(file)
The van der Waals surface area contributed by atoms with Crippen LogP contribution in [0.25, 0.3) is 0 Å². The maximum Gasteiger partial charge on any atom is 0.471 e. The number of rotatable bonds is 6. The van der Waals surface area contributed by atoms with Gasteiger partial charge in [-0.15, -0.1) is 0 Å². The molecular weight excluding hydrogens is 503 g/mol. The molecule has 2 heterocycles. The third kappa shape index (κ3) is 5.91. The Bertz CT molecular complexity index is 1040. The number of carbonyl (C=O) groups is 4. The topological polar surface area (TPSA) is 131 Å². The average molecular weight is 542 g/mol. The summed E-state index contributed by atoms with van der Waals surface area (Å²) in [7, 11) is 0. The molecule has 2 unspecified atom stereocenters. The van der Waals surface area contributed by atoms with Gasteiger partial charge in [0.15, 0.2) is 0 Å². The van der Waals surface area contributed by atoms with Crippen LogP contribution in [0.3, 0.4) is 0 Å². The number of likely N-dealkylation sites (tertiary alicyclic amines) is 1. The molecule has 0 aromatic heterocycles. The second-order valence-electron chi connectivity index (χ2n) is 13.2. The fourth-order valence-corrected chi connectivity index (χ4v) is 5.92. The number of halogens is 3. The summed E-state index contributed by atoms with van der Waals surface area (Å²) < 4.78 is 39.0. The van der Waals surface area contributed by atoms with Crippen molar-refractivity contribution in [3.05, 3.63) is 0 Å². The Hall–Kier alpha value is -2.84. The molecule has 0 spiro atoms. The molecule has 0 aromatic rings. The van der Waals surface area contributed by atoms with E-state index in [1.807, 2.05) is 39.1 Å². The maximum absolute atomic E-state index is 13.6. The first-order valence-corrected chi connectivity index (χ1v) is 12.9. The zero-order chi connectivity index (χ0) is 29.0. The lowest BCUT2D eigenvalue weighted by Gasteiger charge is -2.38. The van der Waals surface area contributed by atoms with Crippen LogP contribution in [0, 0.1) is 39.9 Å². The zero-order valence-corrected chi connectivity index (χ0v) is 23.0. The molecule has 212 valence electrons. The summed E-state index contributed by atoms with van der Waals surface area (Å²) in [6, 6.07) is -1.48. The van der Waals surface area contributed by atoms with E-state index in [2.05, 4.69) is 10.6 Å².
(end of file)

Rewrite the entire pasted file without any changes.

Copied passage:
The van der Waals surface area contributed by atoms with Crippen LogP contribution in [0.25, 0.3) is 0 Å². The maximum Gasteiger partial charge on any atom is 0.471 e. The number of rotatable bonds is 6. The van der Waals surface area contributed by atoms with Gasteiger partial charge in [-0.15, -0.1) is 0 Å². The molecular weight excluding hydrogens is 503 g/mol. The molecule has 2 heterocycles. The third kappa shape index (κ3) is 5.91. The Bertz CT molecular complexity index is 1040. The number of carbonyl (C=O) groups is 4. The topological polar surface area (TPSA) is 131 Å². The average molecular weight is 542 g/mol. The summed E-state index contributed by atoms with van der Waals surface area (Å²) in [7, 11) is 0. The molecule has 2 unspecified atom stereocenters. The van der Waals surface area contributed by atoms with Gasteiger partial charge in [0.15, 0.2) is 0 Å². The van der Waals surface area contributed by atoms with Crippen LogP contribution in [0.3, 0.4) is 0 Å². The number of likely N-dealkylation sites (tertiary alicyclic amines) is 1. The molecule has 0 aromatic heterocycles. The second-order valence-electron chi connectivity index (χ2n) is 13.2. The fourth-order valence-corrected chi connectivity index (χ4v) is 5.92. The number of halogens is 3. The summed E-state index contributed by atoms with van der Waals surface area (Å²) < 4.78 is 39.0. The van der Waals surface area contributed by atoms with Crippen molar-refractivity contribution in [3.05, 3.63) is 0 Å². The Hall–Kier alpha value is -2.84. The molecule has 0 spiro atoms. The molecule has 0 aromatic rings. The van der Waals surface area contributed by atoms with E-state index in [1.807, 2.05) is 39.1 Å². The maximum absolute atomic E-state index is 13.6. The first-order valence-corrected chi connectivity index (χ1v) is 12.9. The zero-order chi connectivity index (χ0) is 29.0. The lowest BCUT2D eigenvalue weighted by Gasteiger charge is -2.38. The van der Waals surface area contributed by atoms with Crippen LogP contribution in [0, 0.1) is 39.9 Å². The zero-order valence-corrected chi connectivity index (χ0v) is 23.0. The molecule has 212 valence electrons. The summed E-state index contributed by atoms with van der Waals surface area (Å²) in [6, 6.07) is -1.48. The van der Waals surface area contributed by atoms with E-state index in [2.05, 4.69) is 10.6 Å².